The sure thing: Drive up to the plant on Route 151 at night. The property is largely pitch black these days, its buildings silent, its blast furnace cold. The star stands out in the darkness.

Don Krtanjek, a former maintenance manager at Sparrows Point, said his team "used to get all kinds of calls around Thanksgiving" — reminders to turn the star on. Just in case he'd forgotten.

It was no small effort. The furnace had to be shut down to allow electricians to go up to the top. Every year, they changed all of the bulbs.

"But it was worth it," Krtanjek said. "A lot of people liked it. They brought their kids down to see it."

Moyer brought everybody. Kids, grandkids, great-grandkids. He was that proud of it. He said he even built a star of his own, a copy of sorts for his then newborn son, and installed it atop a 70-foot pine in his front yard.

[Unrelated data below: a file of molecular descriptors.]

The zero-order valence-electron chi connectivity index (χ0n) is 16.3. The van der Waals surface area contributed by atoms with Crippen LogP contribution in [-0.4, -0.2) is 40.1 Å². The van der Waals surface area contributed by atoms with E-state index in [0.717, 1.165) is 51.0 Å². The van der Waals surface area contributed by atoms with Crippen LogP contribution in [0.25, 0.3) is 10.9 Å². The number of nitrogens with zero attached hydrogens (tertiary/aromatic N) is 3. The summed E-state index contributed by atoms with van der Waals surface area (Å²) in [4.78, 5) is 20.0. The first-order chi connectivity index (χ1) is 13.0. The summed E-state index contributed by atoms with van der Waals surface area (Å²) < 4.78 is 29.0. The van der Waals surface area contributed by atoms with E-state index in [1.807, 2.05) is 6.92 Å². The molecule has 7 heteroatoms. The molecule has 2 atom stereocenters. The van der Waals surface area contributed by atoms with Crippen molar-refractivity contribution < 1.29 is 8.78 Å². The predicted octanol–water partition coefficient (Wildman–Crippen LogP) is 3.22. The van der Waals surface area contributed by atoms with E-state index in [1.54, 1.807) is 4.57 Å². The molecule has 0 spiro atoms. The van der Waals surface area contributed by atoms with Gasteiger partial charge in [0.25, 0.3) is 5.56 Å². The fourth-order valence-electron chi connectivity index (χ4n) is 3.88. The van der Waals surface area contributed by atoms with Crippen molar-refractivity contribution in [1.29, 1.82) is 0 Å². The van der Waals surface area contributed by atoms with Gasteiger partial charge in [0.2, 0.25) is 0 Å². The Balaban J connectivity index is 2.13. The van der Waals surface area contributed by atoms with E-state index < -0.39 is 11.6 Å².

A few years ago, the tree died. He had to take it — and his star — down.

"Now the steel mill's closed," Moyer said, reflecting on the end of his employer and the looming end of the other, larger star. "It's heartbreaking."

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